And I think this is something that I picked up while in uni. I just felt like I wanted to have some place to park my ass and take in 2-3 hours of reading. I think I got that good feeling about doing that because it used to mean that I would be making progress on my books instead of waiting nervously for deadlines to come and eat me up. It satisfied my ideal of having an ever-expanding brain.

I discovered the McD’s at off-peak hours are excellent for this kind of activity.

I used to really enjoy this mode of activity, and I would indulge in it every weekend. I could tell myself that I was doing things I wanted to do in life and was good for me (up to a point, it was not wrong, but I’ve reached that point quite some time ago).

When McD’s became a 24 hour joint, it was even better. I would pop down there at 2 in the morning, have either half or the whole place to myself, and polish off maybe another 50 pages. I remember doing that every week at one point. Driving to a different 24 hour place and parking your ass there for 2-3 hours.

I remember that there used to be problems with vagrants. You would have a few old and haggard people just sitting in that place. I’m guessing it’s not often that they enjoy an air-conditioned, clean and green place. Some crazy old woman would just look around for unused napkins left behind by diners, and collect as many as she could. Another would just snore there for hours. There was this drunk guy who was sweet talking a middle aged woman with very low self-esteem. Eventually they were tired of calling the police so often, and instead they would close the Al Fresco section right before midnight. That way they would eject any trouble-maker from the inside and he couldn’t continue to hang out at the outdoors section.

There were some older McD’s, and they harked back to a time when McD’s was considered “high class” food (not anymore) and their restaurants were either very spacious, or comfortable. I think during the 80s it was actually fashionable to dress up like a punk and hang out there. They renovated quite a few McD’s restaurants and changed the dominant colour to orange so that it looks like a warmer place.

There were a few McD’s which were not changed. One of those was in the Toa Payoh Cinema. Another in Clementi central. A third in Bukit Merah central. All 3 have since closed down for various reasons. But the Bukit Merah central one was my favourite for a long time because it was so damn spacious.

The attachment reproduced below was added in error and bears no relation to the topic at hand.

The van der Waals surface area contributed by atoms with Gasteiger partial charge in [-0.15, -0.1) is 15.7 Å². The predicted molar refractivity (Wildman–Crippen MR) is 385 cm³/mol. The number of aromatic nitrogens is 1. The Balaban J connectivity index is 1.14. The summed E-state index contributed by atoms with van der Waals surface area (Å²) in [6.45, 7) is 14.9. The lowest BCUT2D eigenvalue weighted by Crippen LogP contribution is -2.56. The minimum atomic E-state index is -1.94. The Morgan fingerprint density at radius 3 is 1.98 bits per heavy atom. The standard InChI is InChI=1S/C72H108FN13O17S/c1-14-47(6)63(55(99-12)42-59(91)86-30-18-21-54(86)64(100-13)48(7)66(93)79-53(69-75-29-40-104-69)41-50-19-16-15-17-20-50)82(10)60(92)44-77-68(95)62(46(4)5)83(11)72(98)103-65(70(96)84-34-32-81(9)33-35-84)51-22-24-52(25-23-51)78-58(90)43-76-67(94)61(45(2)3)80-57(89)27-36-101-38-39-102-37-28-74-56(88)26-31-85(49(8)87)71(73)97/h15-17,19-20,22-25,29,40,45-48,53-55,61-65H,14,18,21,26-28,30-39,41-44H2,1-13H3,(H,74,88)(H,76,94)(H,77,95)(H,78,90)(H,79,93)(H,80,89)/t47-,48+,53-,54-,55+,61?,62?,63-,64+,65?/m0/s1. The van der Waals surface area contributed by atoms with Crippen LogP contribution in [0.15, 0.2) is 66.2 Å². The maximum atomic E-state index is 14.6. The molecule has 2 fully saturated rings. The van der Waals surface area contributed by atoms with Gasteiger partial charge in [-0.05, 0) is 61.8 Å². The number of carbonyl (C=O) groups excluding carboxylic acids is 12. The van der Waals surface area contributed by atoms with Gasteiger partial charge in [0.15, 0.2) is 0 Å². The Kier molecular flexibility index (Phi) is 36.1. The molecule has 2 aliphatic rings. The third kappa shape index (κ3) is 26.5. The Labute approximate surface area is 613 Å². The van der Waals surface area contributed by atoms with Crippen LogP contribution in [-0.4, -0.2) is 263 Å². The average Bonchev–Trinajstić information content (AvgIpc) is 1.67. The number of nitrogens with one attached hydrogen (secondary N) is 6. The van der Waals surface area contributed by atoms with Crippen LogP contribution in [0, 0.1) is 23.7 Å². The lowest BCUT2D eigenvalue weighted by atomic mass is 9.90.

They did a good job of making McD’s into a homely environment – that is, during the hours that it wasn’t positively crawling with people. It wasn’t such a bad thing that McD’s were replacing a few kopitiams. They couldn’t replace all the kopitiams, for one, and even many of the kopitiams and hawker centres, with the easy-to-clean formica tops and heavy plastic chairs were beginning to resemble the McD’s a little more. McD’s has infiltrated the HDB landscape because it managed to fit in so well.

It used to be a favourite activity for me: a café, an ice cream parlour, a McD’s or a bus. Sit down and read. Few hours (and I partially kidded myself those were productive hours) pass. Even a kopi-tiam, when an EPL match is going on. On my 30th birthday, I went to the Coffee Bean in front of Borders, ordered an all-day breakfast, and read there for an hour. That was my idea of fun. It was what fun was in my 20s.

It’s just as well that the Coffee Bean is gone. (Now replaced by a Coffee Club). When things are gone, it just means to me that a big mode of living is gone as well.

Even during that trans-continent road trip with my sis 2 years back – I would be staying in Motel 6s across the country because they were one of the cheapest and yet reliable places. Those places were rest stops on the great highway. There would sometimes be a 24 hour eatery nearby so that you could go and clog up your arteries at any given time of the day. Sometimes in the middle of the night I would sneak out and go read a book there for an hour. Not surprisingly this was during the high tide of my café era. It’s usually a bad decision to stay up because driving the next day would be a little more woozy and dangerous, so I only did that twice. But it does occur to me that those places are rest stops on the great highway of life.

And sometimes I wonder – when you’re travelling, 75% of the time you’re seeing the road. There’s nothing really beautiful or meaningful about roads. You just go through them to get from point A to point B. The boredom and tedium gradually breaks your spirit. At the end of the day, when you asked yourself, “did you enjoy the ride?” the answer is usually “ho hum”. Creature comforts only make the unbearable less so.

So when I think back upon that year of the end of 4 roads, I wonder, am I treating life as though it were some long road, some meaningless midpoint between point A (birth) and point B (death)?